IANPHI Renews its Strategic Vision to Reflect Exceptional Times for National Public Health Institutes

At the 2020 IANPHI Annual Meeting, IANPHI’s strategy working group presented a new five-year strategic plan to adapt to a changing public health panorama.

The COVID-19 pandemic has exacerbated social, economic and health inequalities around the world, making 2020 a year of exceptional crises for the global public health community. As key responders to outbreak, national public health institutes (NPHI) provide independent scientific evidence and recommendations to decision makers. IANPHI links and strengthens member NPHIs through this pandemic and beyond.

Midway through our 2017-2022 strategic plan, IANPHI encountered developments within our member network which also required we revisit the plan. In 2018, IANPHI launched three new regional networks: Asia; Europe; and Latin America and the Caribbean, in addition to the IANPHI-Africa network which had been previously established in 2013. In January 2019 IANPHI revised its legal status by becoming an international non-profit association. This new status allows IANPHI to more fully engage partners and better mobilize external resources.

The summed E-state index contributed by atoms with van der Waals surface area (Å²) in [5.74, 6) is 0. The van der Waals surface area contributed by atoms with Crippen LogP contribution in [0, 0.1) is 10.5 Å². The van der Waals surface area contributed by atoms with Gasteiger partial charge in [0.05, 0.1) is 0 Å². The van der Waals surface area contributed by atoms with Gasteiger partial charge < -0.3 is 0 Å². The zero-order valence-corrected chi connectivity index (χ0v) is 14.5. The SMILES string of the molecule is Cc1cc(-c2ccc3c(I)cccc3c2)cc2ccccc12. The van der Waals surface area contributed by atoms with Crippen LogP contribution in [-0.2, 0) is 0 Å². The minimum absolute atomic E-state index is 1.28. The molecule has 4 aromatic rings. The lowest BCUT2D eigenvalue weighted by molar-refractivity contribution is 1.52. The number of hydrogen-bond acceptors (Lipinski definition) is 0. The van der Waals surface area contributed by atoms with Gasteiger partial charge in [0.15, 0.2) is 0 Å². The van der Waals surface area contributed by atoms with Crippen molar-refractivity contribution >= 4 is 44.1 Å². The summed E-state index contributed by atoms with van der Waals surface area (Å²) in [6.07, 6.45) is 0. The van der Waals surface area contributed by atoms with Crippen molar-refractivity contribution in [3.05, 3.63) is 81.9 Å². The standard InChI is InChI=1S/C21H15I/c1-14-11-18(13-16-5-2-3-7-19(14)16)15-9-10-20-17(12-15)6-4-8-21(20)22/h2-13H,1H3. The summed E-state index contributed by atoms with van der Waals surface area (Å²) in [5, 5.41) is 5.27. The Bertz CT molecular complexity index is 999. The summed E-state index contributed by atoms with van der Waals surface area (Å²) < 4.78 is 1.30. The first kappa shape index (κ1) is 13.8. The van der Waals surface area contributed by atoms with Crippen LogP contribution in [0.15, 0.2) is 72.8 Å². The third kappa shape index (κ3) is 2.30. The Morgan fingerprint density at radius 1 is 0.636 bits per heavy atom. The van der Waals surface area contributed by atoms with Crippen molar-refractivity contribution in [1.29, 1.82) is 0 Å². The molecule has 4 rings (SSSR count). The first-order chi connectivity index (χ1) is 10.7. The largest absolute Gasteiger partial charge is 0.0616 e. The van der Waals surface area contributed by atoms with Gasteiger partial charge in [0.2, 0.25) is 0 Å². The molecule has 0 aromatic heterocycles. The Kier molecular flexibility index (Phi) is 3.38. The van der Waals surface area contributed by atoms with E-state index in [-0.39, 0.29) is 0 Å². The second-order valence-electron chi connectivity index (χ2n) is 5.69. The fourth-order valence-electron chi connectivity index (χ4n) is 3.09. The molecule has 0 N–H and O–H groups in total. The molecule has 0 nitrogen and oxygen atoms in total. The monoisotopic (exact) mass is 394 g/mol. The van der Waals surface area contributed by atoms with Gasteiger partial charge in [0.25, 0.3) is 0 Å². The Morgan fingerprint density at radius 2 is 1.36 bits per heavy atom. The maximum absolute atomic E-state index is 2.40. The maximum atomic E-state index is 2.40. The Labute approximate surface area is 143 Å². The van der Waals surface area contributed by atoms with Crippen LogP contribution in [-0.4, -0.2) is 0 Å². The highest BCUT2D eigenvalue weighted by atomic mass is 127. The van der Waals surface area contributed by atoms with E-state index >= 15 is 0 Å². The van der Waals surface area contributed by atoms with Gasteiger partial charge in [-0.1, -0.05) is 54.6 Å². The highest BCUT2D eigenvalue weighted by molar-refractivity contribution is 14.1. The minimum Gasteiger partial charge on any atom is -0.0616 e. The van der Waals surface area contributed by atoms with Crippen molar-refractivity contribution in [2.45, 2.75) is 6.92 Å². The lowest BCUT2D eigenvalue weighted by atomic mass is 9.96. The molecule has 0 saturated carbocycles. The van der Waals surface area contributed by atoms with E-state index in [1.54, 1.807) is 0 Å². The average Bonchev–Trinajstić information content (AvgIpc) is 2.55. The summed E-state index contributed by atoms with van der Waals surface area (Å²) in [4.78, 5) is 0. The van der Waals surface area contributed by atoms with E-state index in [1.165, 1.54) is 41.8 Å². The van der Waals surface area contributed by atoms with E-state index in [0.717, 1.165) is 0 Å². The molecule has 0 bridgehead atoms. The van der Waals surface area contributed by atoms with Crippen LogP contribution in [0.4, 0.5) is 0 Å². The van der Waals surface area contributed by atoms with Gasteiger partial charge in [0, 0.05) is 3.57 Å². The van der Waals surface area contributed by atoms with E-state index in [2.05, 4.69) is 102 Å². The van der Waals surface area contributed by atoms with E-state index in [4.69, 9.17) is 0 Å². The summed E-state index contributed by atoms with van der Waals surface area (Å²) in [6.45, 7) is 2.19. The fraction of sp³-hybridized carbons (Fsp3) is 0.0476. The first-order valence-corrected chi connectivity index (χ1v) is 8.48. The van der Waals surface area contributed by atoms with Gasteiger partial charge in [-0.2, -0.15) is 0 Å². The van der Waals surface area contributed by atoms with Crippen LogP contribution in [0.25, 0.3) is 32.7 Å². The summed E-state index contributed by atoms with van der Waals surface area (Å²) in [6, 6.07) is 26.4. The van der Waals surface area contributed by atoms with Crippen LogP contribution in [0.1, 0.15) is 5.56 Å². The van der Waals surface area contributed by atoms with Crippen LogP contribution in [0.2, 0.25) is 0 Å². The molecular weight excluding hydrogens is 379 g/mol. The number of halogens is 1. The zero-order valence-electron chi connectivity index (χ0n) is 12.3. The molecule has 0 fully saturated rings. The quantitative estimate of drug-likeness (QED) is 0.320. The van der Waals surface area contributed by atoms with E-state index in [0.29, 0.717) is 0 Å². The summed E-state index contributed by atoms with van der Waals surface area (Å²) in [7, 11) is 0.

To address these changes and new challenges, IANPHI created a strategy working group in 2020 led by Public Health England. Working group members included representatives from Brazil’s Fiocruz, Burkina Faso’s Institut National de Santé Publique, Bangladesh’s Institute of Epidemiology, Disease Control and Research, the Norwegian Institute of Public Health, Germany’s Robert Koch Institute, the Saudi Centre for Disease Prevention & Control, as well as representatives of the World Health Organization and the World Federation of Public Health Associations. 

The goal of the working group was to prepare IANPHI for the coming years and to accompany members into the evolving international public health panorama by intensifying IANPHI’s technical and direct support to members and strengthen collaboration with partners.